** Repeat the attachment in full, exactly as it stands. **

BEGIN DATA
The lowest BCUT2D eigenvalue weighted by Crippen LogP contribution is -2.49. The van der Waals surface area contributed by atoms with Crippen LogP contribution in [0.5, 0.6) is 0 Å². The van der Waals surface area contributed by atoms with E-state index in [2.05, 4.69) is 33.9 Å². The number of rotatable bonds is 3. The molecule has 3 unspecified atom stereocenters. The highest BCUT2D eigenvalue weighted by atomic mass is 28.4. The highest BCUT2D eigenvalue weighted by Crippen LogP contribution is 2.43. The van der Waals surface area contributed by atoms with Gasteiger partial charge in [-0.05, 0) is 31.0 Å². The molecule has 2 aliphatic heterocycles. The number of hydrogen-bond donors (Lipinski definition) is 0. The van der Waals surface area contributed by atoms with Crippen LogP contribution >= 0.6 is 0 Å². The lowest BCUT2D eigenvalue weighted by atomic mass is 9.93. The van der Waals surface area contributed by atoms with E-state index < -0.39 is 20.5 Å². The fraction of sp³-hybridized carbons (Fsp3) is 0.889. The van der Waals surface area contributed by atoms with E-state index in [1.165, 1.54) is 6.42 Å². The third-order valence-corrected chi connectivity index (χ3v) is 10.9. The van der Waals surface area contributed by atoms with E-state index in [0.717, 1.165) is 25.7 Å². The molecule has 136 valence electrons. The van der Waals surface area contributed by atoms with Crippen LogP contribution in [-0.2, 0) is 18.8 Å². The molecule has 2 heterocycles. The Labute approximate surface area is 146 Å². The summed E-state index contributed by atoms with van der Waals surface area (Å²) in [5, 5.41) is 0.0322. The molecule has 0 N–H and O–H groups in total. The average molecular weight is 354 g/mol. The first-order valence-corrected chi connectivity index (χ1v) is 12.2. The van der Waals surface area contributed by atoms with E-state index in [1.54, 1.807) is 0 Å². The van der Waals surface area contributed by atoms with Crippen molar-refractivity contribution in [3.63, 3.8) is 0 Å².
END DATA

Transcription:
The lowest BCUT2D eigenvalue weighted by Crippen LogP contribution is -2.49. The van der Waals surface area contributed by atoms with Crippen LogP contribution in [0.5, 0.6) is 0 Å². The van der Waals surface area contributed by atoms with E-state index in [2.05, 4.69) is 33.9 Å². The number of rotatable bonds is 3. The molecule has 3 unspecified atom stereocenters. The highest BCUT2D eigenvalue weighted by atomic mass is 28.4. The highest BCUT2D eigenvalue weighted by Crippen LogP contribution is 2.43. The van der Waals surface area contributed by atoms with Gasteiger partial charge in [-0.05, 0) is 31.0 Å². The molecule has 2 aliphatic heterocycles. The number of hydrogen-bond donors (Lipinski definition) is 0. The van der Waals surface area contributed by atoms with Crippen LogP contribution >= 0.6 is 0 Å². The lowest BCUT2D eigenvalue weighted by atomic mass is 9.93. The van der Waals surface area contributed by atoms with E-state index < -0.39 is 20.5 Å². The fraction of sp³-hybridized carbons (Fsp3) is 0.889. The van der Waals surface area contributed by atoms with E-state index in [1.165, 1.54) is 6.42 Å². The third-order valence-corrected chi connectivity index (χ3v) is 10.9. The van der Waals surface area contributed by atoms with E-state index in [0.717, 1.165) is 25.7 Å². The molecule has 136 valence electrons. The van der Waals surface area contributed by atoms with Crippen LogP contribution in [-0.2, 0) is 18.8 Å². The molecule has 2 heterocycles. The Labute approximate surface area is 146 Å². The summed E-state index contributed by atoms with van der Waals surface area (Å²) in [5, 5.41) is 0.0322. The molecule has 0 N–H and O–H groups in total. The average molecular weight is 354 g/mol. The first-order valence-corrected chi connectivity index (χ1v) is 12.2. The van der Waals surface area contributed by atoms with E-state index in [1.54, 1.807) is 0 Å². The van der Waals surface area contributed by atoms with Crippen molar-refractivity contribution in [3.63, 3.8) is 0 Å².